Rape Culture – A Pandemic Ongoing
Rape is a gruesome crime that violates the privacy, integrity and dignity of a female. Getting past this barbaric act is a great deal in itself, however, the victim has other hurdles ahead. The obstacles are a set of notions, expectations and perspectives embedded in the society, which collectively forms, what is now called ‘rape culture’. The term might be used often these days; but victim-blaming, patriarchy, gender roles/gender insensitivity and the neglect of women’s rights over extensive periods of time have normalized this culture. It is further perpetuated by misogynistic language, sexual objectification of women’s bodies and the normalization of sexual violence which results in the complete disregard of women’s rights. From movies to discourse on rape aimed at character assassination of the victim, our daily conversations and experiences are testimony to the existence of this toxic environment.
For far too long, the ‘rape culture’ has been used as a tool to relegate women to second-class citizens, over whom men can exercise their power and control, and in so doing, strip them of their rights to equality, human dignity and bodily integrity.
Rape and Rape Culture
When a rape occurs, it not only violates the victim’s privacy but inevitably also causes serious psychological as well as physical harm in the process. It is not merely an assault, it is often destructive of the whole personality of the victim. The murderer destroys the physical body of his victim, whereas, a rapist degrades the soul of the female.
For years, rape was viewed as an act of sexual intercourse but this primitive viewpoint has undergone significant evolution. The Criminal Law Amendment Act (2013) widened the scope of rape under section 375 of the Indian Penal Code and included more offences violating the privacy of a female’s body than just sexual intercourse. The Criminal Law Amendment Act of 2018 further added sexual harassment, stalking, voyeurism and disrobing a female’s clothes under the list of offences in the Indian Penal Code, 1860. However, this evolution of the law is only regarding the physical aspect of rape. Have we as a society evolved mentally?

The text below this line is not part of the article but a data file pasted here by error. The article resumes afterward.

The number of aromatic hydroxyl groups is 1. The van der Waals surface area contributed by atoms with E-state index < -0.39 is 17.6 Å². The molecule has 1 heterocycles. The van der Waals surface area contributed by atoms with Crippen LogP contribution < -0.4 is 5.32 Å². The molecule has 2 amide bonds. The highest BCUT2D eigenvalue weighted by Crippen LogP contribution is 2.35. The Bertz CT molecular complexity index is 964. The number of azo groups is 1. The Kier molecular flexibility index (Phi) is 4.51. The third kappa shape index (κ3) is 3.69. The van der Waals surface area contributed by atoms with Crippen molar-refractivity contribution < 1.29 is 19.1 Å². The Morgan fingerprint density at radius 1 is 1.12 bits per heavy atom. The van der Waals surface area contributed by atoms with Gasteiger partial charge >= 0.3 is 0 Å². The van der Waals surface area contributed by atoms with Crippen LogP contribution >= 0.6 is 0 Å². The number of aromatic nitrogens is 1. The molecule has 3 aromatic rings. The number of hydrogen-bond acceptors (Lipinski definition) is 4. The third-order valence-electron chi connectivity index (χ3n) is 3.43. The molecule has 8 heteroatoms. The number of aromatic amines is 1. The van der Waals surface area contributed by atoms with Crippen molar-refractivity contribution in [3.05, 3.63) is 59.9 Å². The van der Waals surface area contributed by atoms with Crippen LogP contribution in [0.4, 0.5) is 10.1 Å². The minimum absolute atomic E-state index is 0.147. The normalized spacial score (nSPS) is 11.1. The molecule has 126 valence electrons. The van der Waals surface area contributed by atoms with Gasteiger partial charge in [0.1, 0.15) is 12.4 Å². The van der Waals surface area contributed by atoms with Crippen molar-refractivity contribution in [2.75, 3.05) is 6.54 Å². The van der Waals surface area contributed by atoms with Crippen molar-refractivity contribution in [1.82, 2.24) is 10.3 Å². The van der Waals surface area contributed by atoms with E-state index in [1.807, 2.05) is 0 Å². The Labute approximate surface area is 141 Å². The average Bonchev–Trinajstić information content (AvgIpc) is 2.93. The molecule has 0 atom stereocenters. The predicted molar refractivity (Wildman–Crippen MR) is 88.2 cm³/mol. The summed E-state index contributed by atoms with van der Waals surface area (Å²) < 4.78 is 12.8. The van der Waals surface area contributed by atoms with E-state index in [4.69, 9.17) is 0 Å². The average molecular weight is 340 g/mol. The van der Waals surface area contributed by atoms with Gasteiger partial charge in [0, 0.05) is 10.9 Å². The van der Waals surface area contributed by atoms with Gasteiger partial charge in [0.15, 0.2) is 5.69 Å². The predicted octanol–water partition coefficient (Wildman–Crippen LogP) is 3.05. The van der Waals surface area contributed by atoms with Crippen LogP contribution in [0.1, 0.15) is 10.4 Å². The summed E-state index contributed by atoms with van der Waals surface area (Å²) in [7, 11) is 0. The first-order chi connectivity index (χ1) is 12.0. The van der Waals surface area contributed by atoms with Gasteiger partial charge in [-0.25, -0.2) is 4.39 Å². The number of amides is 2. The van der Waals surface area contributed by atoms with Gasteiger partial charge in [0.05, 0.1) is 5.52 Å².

The victim faces humiliation at all stages of the trial within the court and outside the court due to the stigma attached to rape in society. The society is more concerned about how she is going to get married now because who is going to take care of her knowing she has been violated! The conversation does not revolve around the victim’s physical or mental health and further isolates her. The law and the procedures adopted by the Court are aimed at being victim-friendly but the process is not bereft of prejudice and discrimination. Irrelevant considerations like the victim’s outfit, her sobriety and her past sexual relationships form the crux of the entire case.
Furthermore, owing to the pandora’s box of myths viz. the rape culture, the victim is not only expected to have injuries on her body but also inflict damage on the accused in the course of the alleged crime. There have been several precedents which concur to the rape myths listed above with the most recent one delivered by the Karnataka High Court. While delivering the bail order, the Judge stated that it is ‘unbecoming of an Indian woman to sleep after she has been ravished‘. By delving into the merits of the case while deciding the bail application, the judge not only ignored the due process but put his patriarchal narrative in front of the legal fraternity and public at large. After receiving severe flak from several activists, the remark was expunged.
Now, let’s just analyse all of this from a woman’s perspective. When a rape occurs, it sends a shockwave of fear, terror and insecurity to all the women. Furthermore, such remarks by eminent personalities are degrading and limit the behaviour of women in our society, thereby, pushing them to a subordinate position and expecting them to behave in a certain acceptable way (firstly, to prevent rape and secondly, to convince the court that her consent has indeed been flouted).
Putting an end to it